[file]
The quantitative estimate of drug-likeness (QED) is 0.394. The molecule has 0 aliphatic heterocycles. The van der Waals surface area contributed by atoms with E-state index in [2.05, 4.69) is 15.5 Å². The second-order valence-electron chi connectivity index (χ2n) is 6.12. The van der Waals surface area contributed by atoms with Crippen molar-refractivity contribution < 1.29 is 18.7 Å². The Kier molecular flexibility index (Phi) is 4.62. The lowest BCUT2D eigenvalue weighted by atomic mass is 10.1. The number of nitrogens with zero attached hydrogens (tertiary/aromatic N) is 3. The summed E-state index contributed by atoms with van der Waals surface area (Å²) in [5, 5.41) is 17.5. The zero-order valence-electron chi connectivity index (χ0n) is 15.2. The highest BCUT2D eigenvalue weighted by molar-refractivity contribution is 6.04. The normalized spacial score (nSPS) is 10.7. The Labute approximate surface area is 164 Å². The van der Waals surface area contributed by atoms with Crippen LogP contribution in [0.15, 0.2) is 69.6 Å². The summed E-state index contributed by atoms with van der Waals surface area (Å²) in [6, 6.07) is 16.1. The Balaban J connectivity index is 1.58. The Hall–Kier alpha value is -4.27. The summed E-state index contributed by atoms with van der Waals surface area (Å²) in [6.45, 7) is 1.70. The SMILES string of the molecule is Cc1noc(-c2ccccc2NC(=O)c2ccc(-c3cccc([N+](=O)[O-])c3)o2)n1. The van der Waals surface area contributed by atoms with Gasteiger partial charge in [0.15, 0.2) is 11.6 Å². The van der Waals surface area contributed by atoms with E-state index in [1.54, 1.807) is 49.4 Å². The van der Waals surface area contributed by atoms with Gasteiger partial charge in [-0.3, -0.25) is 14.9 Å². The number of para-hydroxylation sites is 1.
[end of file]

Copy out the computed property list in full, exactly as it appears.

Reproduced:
The quantitative estimate of drug-likeness (QED) is 0.394. The molecule has 0 aliphatic heterocycles. The van der Waals surface area contributed by atoms with E-state index in [2.05, 4.69) is 15.5 Å². The second-order valence-electron chi connectivity index (χ2n) is 6.12. The van der Waals surface area contributed by atoms with Crippen molar-refractivity contribution < 1.29 is 18.7 Å². The Kier molecular flexibility index (Phi) is 4.62. The lowest BCUT2D eigenvalue weighted by atomic mass is 10.1. The number of nitrogens with zero attached hydrogens (tertiary/aromatic N) is 3. The summed E-state index contributed by atoms with van der Waals surface area (Å²) in [5, 5.41) is 17.5. The zero-order valence-electron chi connectivity index (χ0n) is 15.2. The highest BCUT2D eigenvalue weighted by molar-refractivity contribution is 6.04. The normalized spacial score (nSPS) is 10.7. The Labute approximate surface area is 164 Å². The van der Waals surface area contributed by atoms with Crippen LogP contribution in [0.15, 0.2) is 69.6 Å². The summed E-state index contributed by atoms with van der Waals surface area (Å²) in [6, 6.07) is 16.1. The Balaban J connectivity index is 1.58. The Hall–Kier alpha value is -4.27. The summed E-state index contributed by atoms with van der Waals surface area (Å²) in [6.45, 7) is 1.70. The SMILES string of the molecule is Cc1noc(-c2ccccc2NC(=O)c2ccc(-c3cccc([N+](=O)[O-])c3)o2)n1. The van der Waals surface area contributed by atoms with Gasteiger partial charge in [0.15, 0.2) is 11.6 Å². The van der Waals surface area contributed by atoms with E-state index in [1.54, 1.807) is 49.4 Å². The van der Waals surface area contributed by atoms with Gasteiger partial charge in [-0.3, -0.25) is 14.9 Å². The number of para-hydroxylation sites is 1.